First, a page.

The Cane-Cutter’s Lament

The cane was bad
The cutters were mad
The cook he had shit on the liver
And never again, will I cut cane
On the banks of the Tully River

The Whore’s Lament


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Collated with Mrs Colley’s version which she called Come Home To your Brothers and Sisters

There’s No Lady

There’s no lady, so some people would say
Because she earns her living
By working every day
There’s no lady, more independent than she
She’s just as much a lady
As a lady ought to be.

The Tramp
(Tune: Fashionable Fred)
(Cyril said he “learnt this from the singing of Bob Dyer)


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Timber Cutter’s Ditty

(Composed by Cyril about the lousy payers at Kyogle Mill)

Cut some poles and fall that tree
But never a word of the LSD
Ask for money – what a stink
Brought the cheque book
But forgot the ink
Work real hard and listen to reason
You’ll get paid, perhaps,
Next football season!

Road to Old Binalppo

(As sung by Cyril and Milton Parker)

On the road to old Binalppo
On the woodlands by the way
On the road to old Binalppo
There’s a room for you and I
There’s a possum in a gumtree
And a kookaburra singing high
Come along my bonny lassie
My bonny blue-eyed bride.

The next song was, and probably still is, the most surprising song I have ever recorded. I had been taping Cyril for a couple of hours and he was getting into the swing of recalling old ditties from his memory when he thumped the table saying, “Well, here’s one you would never have heard before!”. Oddly enough, only recently, twenty eight something years later I found the song in an 1870s Melodist Songster in the Mitchell Library. I subsequently learnt the song and enjoy singing it.

The Parson & The Clerk
(Learnt from his father)


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Cyril had done a lot of building and when he sang Nails he explained that the strange words were actually building terms for various nails.

(Bow Wow Wow)


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Trafalgar Bay


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Cardigan the Brave
Crimea War


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The Irish

Oh Irishmen, Irishmen, bow down your heads
There’s pigs in your parlours, there’s fleas in your beds
Come over to Ireland, and there you will see
How dirty and filthy the Irish can be

Play another bar of dat and I’ll wrap this fiddle round yer head!

The Old Bullock Dray

Oh, the shearing is all over and the wool is coming home
And I mean to get a wife, me boys, when I get underway,

If you’ll only take possession of the Billbudgary old bullock dray.
Cyril says that ‘bilbudgary’ is Aboriginal for ‘no bloody good’

I’m Going Back (I’m Leaving Australia Today)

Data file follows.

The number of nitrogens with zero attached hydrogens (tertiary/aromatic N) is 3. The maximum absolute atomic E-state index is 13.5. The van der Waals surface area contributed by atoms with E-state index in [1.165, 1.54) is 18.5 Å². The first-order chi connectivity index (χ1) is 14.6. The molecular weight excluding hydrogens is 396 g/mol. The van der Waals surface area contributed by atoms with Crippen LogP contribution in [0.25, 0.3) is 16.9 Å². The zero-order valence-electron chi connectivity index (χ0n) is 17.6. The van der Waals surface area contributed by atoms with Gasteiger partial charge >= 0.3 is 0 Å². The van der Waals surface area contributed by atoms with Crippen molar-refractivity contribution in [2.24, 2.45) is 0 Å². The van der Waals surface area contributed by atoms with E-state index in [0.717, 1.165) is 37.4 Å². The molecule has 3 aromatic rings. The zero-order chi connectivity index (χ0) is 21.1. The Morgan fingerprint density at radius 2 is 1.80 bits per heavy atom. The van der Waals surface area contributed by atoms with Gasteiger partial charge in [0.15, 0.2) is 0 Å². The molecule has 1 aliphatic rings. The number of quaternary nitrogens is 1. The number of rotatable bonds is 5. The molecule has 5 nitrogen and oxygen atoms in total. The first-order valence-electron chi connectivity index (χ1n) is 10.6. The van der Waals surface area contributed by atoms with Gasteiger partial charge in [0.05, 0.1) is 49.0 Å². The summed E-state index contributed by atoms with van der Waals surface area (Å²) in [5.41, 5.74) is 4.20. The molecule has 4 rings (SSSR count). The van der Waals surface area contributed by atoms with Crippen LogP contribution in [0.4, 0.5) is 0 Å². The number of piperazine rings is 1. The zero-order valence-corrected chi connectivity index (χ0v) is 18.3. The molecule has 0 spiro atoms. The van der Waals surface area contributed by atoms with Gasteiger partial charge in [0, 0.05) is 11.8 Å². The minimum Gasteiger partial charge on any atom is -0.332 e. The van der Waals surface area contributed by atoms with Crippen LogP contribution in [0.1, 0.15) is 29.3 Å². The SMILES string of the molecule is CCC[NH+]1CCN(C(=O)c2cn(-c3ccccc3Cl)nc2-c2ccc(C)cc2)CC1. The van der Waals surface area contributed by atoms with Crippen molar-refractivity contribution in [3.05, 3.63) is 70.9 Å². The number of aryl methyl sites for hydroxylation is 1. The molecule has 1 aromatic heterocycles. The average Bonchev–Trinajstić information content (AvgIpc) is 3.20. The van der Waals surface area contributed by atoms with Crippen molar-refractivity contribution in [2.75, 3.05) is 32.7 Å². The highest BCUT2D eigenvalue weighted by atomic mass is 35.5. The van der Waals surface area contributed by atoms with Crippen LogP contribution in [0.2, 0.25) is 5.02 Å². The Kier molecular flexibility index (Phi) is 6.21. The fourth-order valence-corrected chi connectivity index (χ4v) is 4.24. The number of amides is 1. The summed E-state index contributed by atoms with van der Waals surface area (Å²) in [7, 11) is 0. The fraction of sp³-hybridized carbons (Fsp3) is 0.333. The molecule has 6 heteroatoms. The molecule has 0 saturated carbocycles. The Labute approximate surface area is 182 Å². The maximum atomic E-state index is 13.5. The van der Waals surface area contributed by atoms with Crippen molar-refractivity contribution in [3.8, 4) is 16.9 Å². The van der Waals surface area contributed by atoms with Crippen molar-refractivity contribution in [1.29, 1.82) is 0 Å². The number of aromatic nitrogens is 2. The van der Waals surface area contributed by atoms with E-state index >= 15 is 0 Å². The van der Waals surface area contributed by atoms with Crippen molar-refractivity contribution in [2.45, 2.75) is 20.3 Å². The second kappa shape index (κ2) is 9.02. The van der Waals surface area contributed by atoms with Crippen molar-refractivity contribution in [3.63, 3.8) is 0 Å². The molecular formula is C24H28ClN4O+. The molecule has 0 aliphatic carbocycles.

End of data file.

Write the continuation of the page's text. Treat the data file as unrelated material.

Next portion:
This sentimental song reflects the disappointment many emigrants felt
at the reality of not making their fortunes on the
goldfields of Australia.
It might possibly be a music hall item of the 1880’s


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Old Ireland Free

They say we are going to freedom
Though my poor heart it lies low
How the English they deceive us
You’ll never find a better land
Show me the land to compare with us?
Emerald gem of the sea
I’ll cling to my home in old Ireland
Don’t I wish old Ireland was free

Heenan Fights Sayers
‘This ballad refers to the legendary fisticuff fight in 1862.
It was the last such fight before the introduction of Queensbury Rules.
There are several more verses and readers should refer to
the verses collected from Joe Watson.


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Carey & Curley
Cyril Duncan inherited a political passion from his Irish father
including several fragments of Irish Rebellion songs like this one.
I have not been able to locate any other information on this song.


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Billy Hughes
(Tune: Gallagher and Sheen)


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Bull Shit
A poem learnt in Tully when Cyril was cane cutting

The next item is a relative of the Virgin Of Nineteen and similar ‘disastrous courting songs’

After The Ball


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I remember my father would sing a horse race song that had the lines
Cyril then went on to sing part of the chorus to the song about Lance Sculthorpe.

The Whip and The Spur

A whip and a spur
A pony to a pin
Whenever a jockey rides a race
He rides toady to win.

The Blackthorne Stick


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Fragment of what seems to be a popular style Irish song

Molly Reilly

Oh Molly Reilly I love you
Tell me Molly Reilly does your heart beat true
Marry me me darling, I’ll die if you say no
And me ghost’ll come and haunt you, Molly Reilly Oh.

I’m not sure if this is related to the above fragment or a different song.

Molly Doolin


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The next item appears to be a German ‘double Dutch’ nonsense song,

German Song